• In the Content Browser select > Import and choose the texture file from your drive you want to apply.
  • Double click on the Material. Drag the imported texture onto the Material editor. Connect the topmost white connector from the Texture Sample with the Base Colour connector of your Material node.
  • If you want to change the specularity of the material, create a simple colour node. RMB click, type: const and select Constant3Vector. Connect the output with the Specular input. Duplicate the colour node and connect it with the Roughness input. If you want full specularity, change the colour node at the specular input to white and leave the one at Roughness black. White = 100 % Specular, Black = 0 % Roughness, you can fine tune the specularity values with different greyscale values.
  • Click the > Apply icon on top of the Material Editor. When the Material is assigned to your alembic file, it should show up in the viewport after a while. In case the material disappears while playing the game / animation, save the project and open it again to refresh the texture cache.

Editing with the Sequencer

  • Go to the Modes Window / Tab and from the Basic tab drag an empty actor into the viewport. This creates a null object which we ca use for a simple camera rig to let the camera rotate around. Move it to the focal point in your scene and in the World Outliner give it a meaningful name.
  • In the Modes Window / Tab type “cam”. Select the simple Camera on top of the list and drag it into the viewport. While the camera is selected you get an preview in the viewport. Move the camera until you are satisfied with the framing.
  • In the World Outliner drag the Camera onto the null object to make it a child of the null.
  • In the top toolbar choose > Cinematics > Add Level Sequence. Specify a name and path. It will then show up in the World Outliner.
  • If there is a Camera Cuts track in the Sequencer, delete it. Create > + Track > Camera Cut Track. In this track add  a > + Camera. From the dropdown menu select the camera you want to use and make sure the track covers the whole timeline.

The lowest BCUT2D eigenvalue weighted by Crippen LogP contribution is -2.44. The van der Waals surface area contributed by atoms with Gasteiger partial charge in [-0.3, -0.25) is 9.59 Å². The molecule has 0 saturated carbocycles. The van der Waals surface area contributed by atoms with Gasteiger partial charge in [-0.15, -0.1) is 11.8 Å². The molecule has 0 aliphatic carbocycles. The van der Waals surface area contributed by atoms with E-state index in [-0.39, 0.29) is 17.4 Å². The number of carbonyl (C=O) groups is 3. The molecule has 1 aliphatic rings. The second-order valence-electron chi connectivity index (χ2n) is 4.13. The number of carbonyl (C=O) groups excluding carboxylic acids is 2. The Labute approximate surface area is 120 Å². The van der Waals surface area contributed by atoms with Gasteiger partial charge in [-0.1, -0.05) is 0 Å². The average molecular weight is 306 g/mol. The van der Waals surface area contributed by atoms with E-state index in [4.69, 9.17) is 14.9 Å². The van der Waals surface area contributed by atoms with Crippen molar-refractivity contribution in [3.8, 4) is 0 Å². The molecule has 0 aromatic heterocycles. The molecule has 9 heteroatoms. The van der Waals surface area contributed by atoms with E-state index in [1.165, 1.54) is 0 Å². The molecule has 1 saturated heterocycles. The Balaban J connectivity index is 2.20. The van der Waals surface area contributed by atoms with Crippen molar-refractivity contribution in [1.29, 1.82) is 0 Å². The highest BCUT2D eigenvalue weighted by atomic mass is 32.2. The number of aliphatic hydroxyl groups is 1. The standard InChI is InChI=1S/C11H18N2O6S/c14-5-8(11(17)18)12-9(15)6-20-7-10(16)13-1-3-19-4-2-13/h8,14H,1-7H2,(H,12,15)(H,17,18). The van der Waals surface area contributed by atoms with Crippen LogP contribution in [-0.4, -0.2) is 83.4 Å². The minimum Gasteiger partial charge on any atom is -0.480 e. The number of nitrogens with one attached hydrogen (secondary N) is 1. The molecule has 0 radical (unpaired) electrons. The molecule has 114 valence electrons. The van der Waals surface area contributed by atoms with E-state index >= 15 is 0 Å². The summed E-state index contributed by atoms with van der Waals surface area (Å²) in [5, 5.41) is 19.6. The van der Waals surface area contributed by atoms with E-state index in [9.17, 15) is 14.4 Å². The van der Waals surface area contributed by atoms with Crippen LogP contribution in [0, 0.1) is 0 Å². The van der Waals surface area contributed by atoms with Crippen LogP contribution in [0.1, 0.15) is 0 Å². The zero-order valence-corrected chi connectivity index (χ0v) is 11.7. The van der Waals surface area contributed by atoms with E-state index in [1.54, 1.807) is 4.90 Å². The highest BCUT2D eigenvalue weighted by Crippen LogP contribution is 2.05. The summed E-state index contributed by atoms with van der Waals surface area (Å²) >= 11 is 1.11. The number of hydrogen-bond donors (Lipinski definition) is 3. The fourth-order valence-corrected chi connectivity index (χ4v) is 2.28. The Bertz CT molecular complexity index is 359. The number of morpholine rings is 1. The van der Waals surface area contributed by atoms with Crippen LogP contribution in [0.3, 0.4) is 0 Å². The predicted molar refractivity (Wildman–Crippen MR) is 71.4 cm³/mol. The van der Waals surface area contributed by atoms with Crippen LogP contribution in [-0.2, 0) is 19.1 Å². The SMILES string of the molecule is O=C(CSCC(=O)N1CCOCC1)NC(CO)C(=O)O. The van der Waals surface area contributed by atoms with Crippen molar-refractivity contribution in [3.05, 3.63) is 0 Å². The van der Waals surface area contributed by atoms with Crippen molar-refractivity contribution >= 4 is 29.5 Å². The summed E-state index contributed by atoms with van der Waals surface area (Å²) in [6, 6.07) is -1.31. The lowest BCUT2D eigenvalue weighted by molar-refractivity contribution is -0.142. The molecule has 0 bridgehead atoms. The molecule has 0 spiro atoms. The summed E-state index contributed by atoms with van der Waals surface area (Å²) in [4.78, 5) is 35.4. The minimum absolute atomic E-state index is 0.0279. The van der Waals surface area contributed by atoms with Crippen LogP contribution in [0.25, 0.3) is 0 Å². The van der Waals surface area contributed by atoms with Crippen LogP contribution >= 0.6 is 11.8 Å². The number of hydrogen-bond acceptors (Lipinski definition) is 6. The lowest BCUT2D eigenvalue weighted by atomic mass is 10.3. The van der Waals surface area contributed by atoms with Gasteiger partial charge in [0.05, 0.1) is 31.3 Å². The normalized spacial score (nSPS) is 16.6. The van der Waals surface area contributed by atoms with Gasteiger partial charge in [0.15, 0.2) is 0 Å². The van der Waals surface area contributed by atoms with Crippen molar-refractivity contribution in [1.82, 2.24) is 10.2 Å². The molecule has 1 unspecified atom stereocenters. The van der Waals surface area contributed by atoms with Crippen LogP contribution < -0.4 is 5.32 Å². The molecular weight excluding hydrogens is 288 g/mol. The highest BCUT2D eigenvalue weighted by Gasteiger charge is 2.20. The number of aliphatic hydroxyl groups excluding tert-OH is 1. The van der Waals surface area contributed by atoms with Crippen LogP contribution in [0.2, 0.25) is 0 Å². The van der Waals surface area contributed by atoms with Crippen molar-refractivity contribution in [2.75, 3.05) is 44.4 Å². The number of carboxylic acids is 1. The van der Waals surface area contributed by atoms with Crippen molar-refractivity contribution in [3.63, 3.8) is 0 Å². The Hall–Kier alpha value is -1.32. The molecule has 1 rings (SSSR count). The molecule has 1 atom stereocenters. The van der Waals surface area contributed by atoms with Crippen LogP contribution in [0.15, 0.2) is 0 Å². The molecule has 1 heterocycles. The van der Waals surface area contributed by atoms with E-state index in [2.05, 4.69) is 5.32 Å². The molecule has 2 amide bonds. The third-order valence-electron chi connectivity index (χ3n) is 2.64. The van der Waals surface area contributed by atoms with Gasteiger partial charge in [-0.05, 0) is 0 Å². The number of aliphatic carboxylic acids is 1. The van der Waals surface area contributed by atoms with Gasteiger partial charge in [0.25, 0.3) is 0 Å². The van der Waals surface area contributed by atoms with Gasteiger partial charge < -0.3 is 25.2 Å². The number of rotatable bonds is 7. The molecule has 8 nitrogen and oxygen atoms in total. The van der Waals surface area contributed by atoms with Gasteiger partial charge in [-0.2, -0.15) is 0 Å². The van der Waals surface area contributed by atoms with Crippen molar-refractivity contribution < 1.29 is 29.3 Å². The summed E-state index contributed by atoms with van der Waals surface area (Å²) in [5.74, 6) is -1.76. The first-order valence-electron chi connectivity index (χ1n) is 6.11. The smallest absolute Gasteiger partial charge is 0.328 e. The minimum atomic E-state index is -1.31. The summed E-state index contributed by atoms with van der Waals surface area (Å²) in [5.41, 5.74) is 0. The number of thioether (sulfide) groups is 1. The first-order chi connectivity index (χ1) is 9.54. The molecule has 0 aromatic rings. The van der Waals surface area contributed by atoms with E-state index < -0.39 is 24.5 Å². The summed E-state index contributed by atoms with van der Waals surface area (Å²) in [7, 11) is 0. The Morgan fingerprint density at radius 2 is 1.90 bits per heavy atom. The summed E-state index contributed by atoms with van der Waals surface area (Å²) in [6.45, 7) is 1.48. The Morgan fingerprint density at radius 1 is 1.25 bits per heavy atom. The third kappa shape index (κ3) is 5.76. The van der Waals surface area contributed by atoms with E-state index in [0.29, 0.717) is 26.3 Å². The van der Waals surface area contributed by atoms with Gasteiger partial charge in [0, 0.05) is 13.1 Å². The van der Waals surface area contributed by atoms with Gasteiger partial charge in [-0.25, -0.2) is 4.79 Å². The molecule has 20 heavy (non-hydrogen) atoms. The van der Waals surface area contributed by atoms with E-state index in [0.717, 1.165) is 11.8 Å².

• You could also add different cameras and control with their track duration in the Sequencer which camera will be used in the final animation.
  • To animate the rotation of the camera around the focal point, drag the null object into the Sequencer. Expand it’s > Transform > Rotation tabs and by clicking on the little circle set a keyframe at frame 1 for the z value (in UE4 the axis are flipped, Maya’s y axis is equivalent to UE4’s z axis). Go to the end of the animation and type in 170 for z. A keyframe will be created automatically.
  • You might have noticed that values beyond +/- 180 degrees are not accepted here. In the the top menu of the Sequencer on the right click the animation curve icon to show the animation keys in a curve editor. When you select the key there, you can type in any value without restriction.
  • If you close your UE4 project and want to continue working with the Sequencer you need to RMB click on the sequence in the World Outliner and choose > Edit LevelSequence or press CTRL-E (double click doesn’t work here).

Exporting the Animation

  • In the sequencer window click on the clapper board icon to open the Render Movie Settings Menu.
  • Use Video Sequence as Output Format, change Frame Rate and Video Resolution, disable Use Compression to avoid compression artefacts.
  • In the Cinematic tab make sure Cinematic Mode and Cinematic Engine Scalability are checked.
  • > Capture Movie and convert the output .avi file with Adobe Media Encoder to .mp4.

Quick Tips

  • Improve shadow quality and remove the preview mark on materials: Select Light Source and in the Details pane select  > Transform > Mobility > Movable (instead of Stationary).
  • Enable precise physical interactions (e.g. walk on a terrain): In the content browser select the Static Mesh asset. Double click it to open the Editor window. In the Details tab at > Collision > Collision Complexity choose from the popup menu > Change Complex Collision as Simple.
  • Avoid Intersection with other actors: Double click on the static mesh to open the asset editor. At the Details tab scroll down to > Collision and at > Collision Presets choose > BlockAll.